to the Mobile Equipment manufacturer in order to uniquely identify
   the model of the Mobile Equipment.

4.2.2.  Serial Number (SNR)

   The SNR is a 6 decimal digit value.  The SNR is an individual serial
   number that uniquely identifies each Mobile Equipment within the TAC.

4.2.3.  Spare

   The Spare is a single decimal digit.  When the IMEI is stored on the
   Mobile Equipment and network equipment it contains a value that is
   used as a Check Digit and is intended to avoid manual reporting
   errors, (e.g. when customers register stolen mobiles at the
   operator's customer care desk) and also to help guard against the
   possibility of incorrect entries being provisioned in the network
   equipment.  The Spare is always set to zero when transmitted by the
   Mobile Equipment, (including when in the IMEI URN format).  Annex B
   of 3GPP TS 23.003 [2] specifies a mechanism for computing the actual
   check digit in order to validate the TAC and SNR.

4.2.4.  Binary Encoding

   When included in a cellular signaling message the IMEI format is 15
   decimal digits encoded in 8 octets using BCD as defined in 3GPP TS
   24.008 [6].  Figure 1 is an abstract representation of a BCD encoded
   IMEI stored in memory (the actual storage format in memory is
   implementation specific).  In Figure 1 the most significant digit of
   the TAC is coded in the least significant bits of octet 1.  The most
   significant digit of the SNR is coded in the least significant bits
   of octet 5.  The Spare digit is coded in the least significant bits
   of octet 8.  When included in an identity element in a cellular
   signaling message the most significant digit of the TAC is included
   in digit 1 of the identity element in Figure 10.5.4 of 3GPP TS 24.008
   [6].







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       14 13 12 11 10  9  8  7  6  5  4  3  2  1  0  Decimal Digits
      +--+--+--+--+--+--+--+--+--+--+--+--+--+--+--+
      |                       |                 | S|
      |            T          |          S      | p|
      |            A          |          N      | a|
      |            C          |          R      | r|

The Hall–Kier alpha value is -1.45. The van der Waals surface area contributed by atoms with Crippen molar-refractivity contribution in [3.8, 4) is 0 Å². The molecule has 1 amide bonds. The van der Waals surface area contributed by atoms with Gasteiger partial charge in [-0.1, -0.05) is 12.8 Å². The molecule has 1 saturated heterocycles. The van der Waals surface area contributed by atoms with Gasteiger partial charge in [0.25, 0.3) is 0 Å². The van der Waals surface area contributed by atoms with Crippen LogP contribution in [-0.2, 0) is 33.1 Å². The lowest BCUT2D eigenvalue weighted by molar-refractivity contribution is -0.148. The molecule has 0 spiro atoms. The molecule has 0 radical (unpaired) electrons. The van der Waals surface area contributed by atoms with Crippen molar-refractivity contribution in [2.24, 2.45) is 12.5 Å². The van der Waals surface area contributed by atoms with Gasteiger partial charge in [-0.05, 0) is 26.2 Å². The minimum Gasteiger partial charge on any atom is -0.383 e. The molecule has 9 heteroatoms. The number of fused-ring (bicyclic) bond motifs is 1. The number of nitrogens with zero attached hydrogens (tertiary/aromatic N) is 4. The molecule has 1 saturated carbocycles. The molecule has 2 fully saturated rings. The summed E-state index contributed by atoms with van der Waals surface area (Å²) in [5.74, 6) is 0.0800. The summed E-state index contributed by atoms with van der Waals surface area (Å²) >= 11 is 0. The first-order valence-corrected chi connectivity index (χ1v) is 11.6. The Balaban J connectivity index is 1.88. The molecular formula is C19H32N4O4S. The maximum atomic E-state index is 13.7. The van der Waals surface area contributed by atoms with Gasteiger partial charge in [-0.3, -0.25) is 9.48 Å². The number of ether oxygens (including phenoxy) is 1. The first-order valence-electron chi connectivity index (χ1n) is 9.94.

|                       |                 | e|
      +--+-----+-----+-----+--+--+-----+-----+--+--+
         1     2     3     4     5     6     7     8  Octets
                    Figure 1.  IMEI Format


4.3.  IMEISV Format

4.3.1.  Type Allocation Code (TAC)

   The TAC is the same as the TAC in the IMEI in Section 4.2.1.

4.3.2.  Serial Number (SNR)

   The SNR is the same as the SNR in the IMEI in Section 4.2.2.

4.3.3.  Software Version Number (SVN)

   The Software Version Number is allocated by the mobile device
   manufacturer to identify the software version of the mobile device.

4.3.4.  Binary Encoding

   When included in a cellular signaling message the IMEISV format is 16
   decimal digits encoded in 8 octets using BCD as defined in 3GPP TS
   24.008 [6].  Figure 2 is an abstract representation of a BCD encoded
   IMEISV stored in memory (the actual storage format in memory is
   implementation specific).  In Figure 2 the most significant digit of
   the TAC is coded in the most significant bits of octet 1.  The most
   significant digit of the SNR is coded in the most significant bits of
   octet 5.  The most significant digit of the SVN is coded in the most
   significant bits of octet 8.  When included in an identity element in
   a cellular signaling message the most significant digit of the TAC is
   included in digit 1 of the identity element in Figure 10.5.4 of 3GPP
   TS 24.008 [6].










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       15 14 13 12 11 10  9  8  7  6  5  4  3  2  1  0  Decimal Digits
      +--+--+--+--+--+--+--+--+--+--+--+--+--+--+--+--+
      |                       |                 |     |
      |            T          |          S      |  S  |
      |            A          |          N      |  V  |
      |            C          |          R      |  N  |
      |                       |                 |     |
      +-----+-----+-----+-----+-----+-----+-----+-----+
            1     2     3     4     5     6     7     8  Octets
                     Figure 2.  IMEISV Format



5.  Community considerations

   GSM, UMTS and LTE mobile devices will be interoperating with Internet